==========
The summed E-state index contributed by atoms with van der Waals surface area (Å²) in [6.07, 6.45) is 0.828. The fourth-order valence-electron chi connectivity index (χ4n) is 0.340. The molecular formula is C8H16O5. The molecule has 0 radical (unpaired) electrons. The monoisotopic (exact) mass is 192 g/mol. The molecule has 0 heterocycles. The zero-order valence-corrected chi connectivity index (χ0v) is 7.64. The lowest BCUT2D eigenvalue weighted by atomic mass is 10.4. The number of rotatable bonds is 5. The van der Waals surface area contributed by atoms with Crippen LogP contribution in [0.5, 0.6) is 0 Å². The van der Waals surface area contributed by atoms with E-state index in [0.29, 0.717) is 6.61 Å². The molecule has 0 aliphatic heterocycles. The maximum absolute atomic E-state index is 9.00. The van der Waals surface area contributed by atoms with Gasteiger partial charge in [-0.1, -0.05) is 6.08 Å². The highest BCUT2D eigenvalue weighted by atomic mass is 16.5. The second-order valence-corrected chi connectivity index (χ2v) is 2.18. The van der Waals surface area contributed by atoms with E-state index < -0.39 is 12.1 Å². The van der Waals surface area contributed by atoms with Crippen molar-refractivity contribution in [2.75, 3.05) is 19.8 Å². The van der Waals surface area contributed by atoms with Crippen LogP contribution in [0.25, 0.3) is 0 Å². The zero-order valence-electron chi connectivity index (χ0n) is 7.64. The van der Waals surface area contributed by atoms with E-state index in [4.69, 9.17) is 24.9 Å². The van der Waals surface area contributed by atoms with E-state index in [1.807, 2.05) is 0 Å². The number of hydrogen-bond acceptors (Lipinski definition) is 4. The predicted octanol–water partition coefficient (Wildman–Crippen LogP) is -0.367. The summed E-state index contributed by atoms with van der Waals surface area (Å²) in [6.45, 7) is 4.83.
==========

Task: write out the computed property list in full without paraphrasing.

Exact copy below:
The summed E-state index contributed by atoms with van der Waals surface area (Å²) in [6.07, 6.45) is 0.828. The fourth-order valence-electron chi connectivity index (χ4n) is 0.340. The molecular formula is C8H16O5. The molecule has 0 radical (unpaired) electrons. The monoisotopic (exact) mass is 192 g/mol. The molecule has 0 heterocycles. The zero-order valence-corrected chi connectivity index (χ0v) is 7.64. The lowest BCUT2D eigenvalue weighted by atomic mass is 10.4. The number of rotatable bonds is 5. The van der Waals surface area contributed by atoms with Crippen LogP contribution in [0.5, 0.6) is 0 Å². The van der Waals surface area contributed by atoms with E-state index in [0.29, 0.717) is 6.61 Å². The molecule has 0 aliphatic heterocycles. The maximum absolute atomic E-state index is 9.00. The van der Waals surface area contributed by atoms with Gasteiger partial charge in [-0.1, -0.05) is 6.08 Å². The highest BCUT2D eigenvalue weighted by atomic mass is 16.5. The second-order valence-corrected chi connectivity index (χ2v) is 2.18. The van der Waals surface area contributed by atoms with E-state index < -0.39 is 12.1 Å². The van der Waals surface area contributed by atoms with Crippen molar-refractivity contribution in [2.75, 3.05) is 19.8 Å². The van der Waals surface area contributed by atoms with Crippen LogP contribution in [0.25, 0.3) is 0 Å². The zero-order valence-electron chi connectivity index (χ0n) is 7.64. The van der Waals surface area contributed by atoms with E-state index in [4.69, 9.17) is 24.9 Å². The van der Waals surface area contributed by atoms with E-state index in [1.807, 2.05) is 0 Å². The number of hydrogen-bond acceptors (Lipinski definition) is 4. The predicted octanol–water partition coefficient (Wildman–Crippen LogP) is -0.367. The summed E-state index contributed by atoms with van der Waals surface area (Å²) in [6.45, 7) is 4.83.